Byline at the Beast

— I just co-authored this investigative piece with The Daily Beast’s Lachlan Markay

Since late last year, I’ve been researching an online PR campaign seemingly intended to manipulate Google’s search results in order to obscure unflattering news articles about Donald Trump’s Russian business ties.

Yesterday, the story was published in The Daily Beast.

Via “Inside the Online Campaign to Whitewash the History of Donald Trump’s Russian Business Associates” by Lachlan Markay and Dean Sterling Jones, The Daily Beast, July 5, 2018:

A mystery client has been paying bloggers in India and Indonesia to write articles distancing President Donald Trump from the legal travails of a mob-linked former business associate.

Spokespeople for online reputation management companies in the two countries confirmed that they had been paid to write articles attempting to whitewash Trump’s ties to Felix Sater, a Russian-born businessman who, with former Russian trade minister Tevfik Arif, collaborated with the Trump Organization on numerous real estate deals from New York to the former Soviet Union.

The campaign appears designed to influence Google search results pertaining to Trump’s relationship with Sater, Arif, and the Bayrock Group, a New York real estate firm that collaborated with Trump on a series of real estate deals, and recruited Russian investors for potential Trump deals in Moscow.

Sater—who once had an office at New York’s Trump Tower, Trump Organization business cards, and claims to have worked as a senior adviser to Trump—has recently emerged as a key figure in the federal investigation led by special counsel Robert Mueller into Russian meddling in the 2016 presidential election.

[…]

The Daily Beast previously reported that a Pakistani blogger had been paid to write an article for the Huffington Post’s now-defunct contributor platform hailing the dismissal of [a civil tax fraud lawsuit against Sater]. That blogger, who went by the handle Waqas KH, said his client, whom he declined to name, had provided the text of the piece in full.

HuffPost is a prominent U.S. news source, but on more obscure platforms, used explicitly for search-engine optimization, over 50 other stories have popped up hyping the lawsuit’s dismissal and attempting to insulate Trump from controversy involving Sater and Bayrock. The articles were published over an eight-month period, from September 2017 through June 2018.

“Certainly now that Trump is President of the United States, there is not likely to be any further implications for him in this case,” declared a November article at a since-deleted website billing itself as a forum for a “business development specialist.” The article was written by Abhishek Chatterjee, who owns an Indian SEO business that offers to place articles on a network of 900 websites for $20 apiece.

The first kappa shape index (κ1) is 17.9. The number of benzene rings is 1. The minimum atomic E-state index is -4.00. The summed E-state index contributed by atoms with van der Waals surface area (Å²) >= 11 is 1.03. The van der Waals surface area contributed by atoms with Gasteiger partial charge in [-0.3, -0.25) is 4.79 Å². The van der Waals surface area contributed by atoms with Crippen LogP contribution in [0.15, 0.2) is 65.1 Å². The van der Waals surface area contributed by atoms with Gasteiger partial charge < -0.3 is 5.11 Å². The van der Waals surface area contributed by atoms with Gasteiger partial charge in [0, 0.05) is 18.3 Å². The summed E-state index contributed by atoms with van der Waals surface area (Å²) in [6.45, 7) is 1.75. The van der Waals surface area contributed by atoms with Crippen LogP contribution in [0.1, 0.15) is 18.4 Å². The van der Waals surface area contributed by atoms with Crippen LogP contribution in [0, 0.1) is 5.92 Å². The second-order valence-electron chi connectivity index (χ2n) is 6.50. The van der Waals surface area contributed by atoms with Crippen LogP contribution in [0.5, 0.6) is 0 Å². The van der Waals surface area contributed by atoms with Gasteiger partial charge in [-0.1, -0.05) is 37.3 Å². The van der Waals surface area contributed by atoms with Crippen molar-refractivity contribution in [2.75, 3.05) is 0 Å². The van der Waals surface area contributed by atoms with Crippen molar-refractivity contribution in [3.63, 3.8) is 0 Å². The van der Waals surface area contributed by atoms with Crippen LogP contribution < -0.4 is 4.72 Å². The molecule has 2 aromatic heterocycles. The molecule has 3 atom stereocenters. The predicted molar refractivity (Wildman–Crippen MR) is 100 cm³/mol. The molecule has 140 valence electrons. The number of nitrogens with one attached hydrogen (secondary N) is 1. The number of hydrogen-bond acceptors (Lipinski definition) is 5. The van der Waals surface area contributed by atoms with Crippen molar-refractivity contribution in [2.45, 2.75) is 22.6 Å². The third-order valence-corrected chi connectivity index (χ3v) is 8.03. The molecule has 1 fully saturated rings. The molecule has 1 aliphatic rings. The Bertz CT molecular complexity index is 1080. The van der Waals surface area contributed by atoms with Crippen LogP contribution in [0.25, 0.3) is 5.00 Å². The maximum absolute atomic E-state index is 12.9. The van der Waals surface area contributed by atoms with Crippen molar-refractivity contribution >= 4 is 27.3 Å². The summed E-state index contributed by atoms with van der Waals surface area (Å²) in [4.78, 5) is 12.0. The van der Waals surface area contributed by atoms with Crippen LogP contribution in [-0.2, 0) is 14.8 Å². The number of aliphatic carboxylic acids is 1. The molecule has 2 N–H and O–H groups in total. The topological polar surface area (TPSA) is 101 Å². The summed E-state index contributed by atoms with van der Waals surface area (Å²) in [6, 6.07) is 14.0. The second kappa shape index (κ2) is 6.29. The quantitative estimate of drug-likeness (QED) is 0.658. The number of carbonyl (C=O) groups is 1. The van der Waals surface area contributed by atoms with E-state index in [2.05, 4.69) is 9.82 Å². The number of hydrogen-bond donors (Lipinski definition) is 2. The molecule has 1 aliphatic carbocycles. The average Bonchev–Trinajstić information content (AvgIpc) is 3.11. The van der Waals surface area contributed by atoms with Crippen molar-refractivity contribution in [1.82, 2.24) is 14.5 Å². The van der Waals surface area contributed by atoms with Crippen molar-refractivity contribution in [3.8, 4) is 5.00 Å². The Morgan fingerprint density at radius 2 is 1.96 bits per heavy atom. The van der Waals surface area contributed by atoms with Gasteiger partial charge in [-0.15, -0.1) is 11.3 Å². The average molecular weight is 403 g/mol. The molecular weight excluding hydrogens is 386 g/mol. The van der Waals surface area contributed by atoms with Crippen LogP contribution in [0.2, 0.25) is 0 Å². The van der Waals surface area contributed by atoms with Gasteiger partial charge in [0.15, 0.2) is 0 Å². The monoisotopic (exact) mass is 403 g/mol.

Click here to read the full article.

The story was subsequently covered by The Washington Post, Politico, ABC News, and others.

Via “The Daily 202: 10 stories illuminate the Trump doctrine on foreign policy” by James Hohmann, The Washington Post, July 5, 2018:

Via “POLITICO Playbook Power Briefing: Trade wars escalate as duties on some Chinese goods take effect at midnight” by Jake Sherman, Anna Palmer, Daniel Lippman, and Akela Lacy, Politico, July 6, 2018:

Via “The Note: For Trump, a week of big moves could have big blowback” by Rick Klein and Maryalice Parks, ABC News, July 6, 2018:

Wonkette Roasts Brittain

— Shooting the Messenger cited by Wonkette article about Arizona Senate candidate Craig R. Brittain’s revenge porn past

source

Via “We Need To Discuss This Revenge Porn Douchebro Running For Jeff Flake’s Senate Seat” by Robyn Pennacchia, Wonkette, January 4, 2018:

Meet Craig Brittain! He is hoping to replace Jeff Flake and be the next senator from Arizona. He is also, if not the actual worst human being on the planet, a strong competitor for the title.

From 2011 until 2013, Brittain operated the revenge porn website “Is Anybody Down?” — a blatant copy of fellow revenge porn douchebro Hunter Moore’s site “Is Anyone Up?” — where men could post nude pictures of their ex-girlfriends, along with their names, addresses and phone numbers. It was shut down by the FTC, but not because of the revenge porn — rather because Brittain also put up fake lawyer ads on the site from a guy named “David Blade III, The Takedown Lawyer” who claimed he would be able to help women get their pictures taken down for $250 a pop.

[…]

As reported by Dean Sterling Jones at Shooting The Messenger, following Brittain’s announcement that he would be running for Jeff Flake’s Arizona seat, social media expert Michael Palladino shared threatening messages that Brittain had sent a year ago to a woman he had seen on Tinder.

In response, Brittain claimed that the messages from “Craig R. Brittain” were not really from him and that someone was pretending to be him in order to ruin his sterling reputation.

He then reported the profile to Facebook.

This would all be very believable, of course, if the alleged impostor had not been the Facebook admin for Brittain’s failed ridesharing service, [Dryvyng].

Click here to read the full article.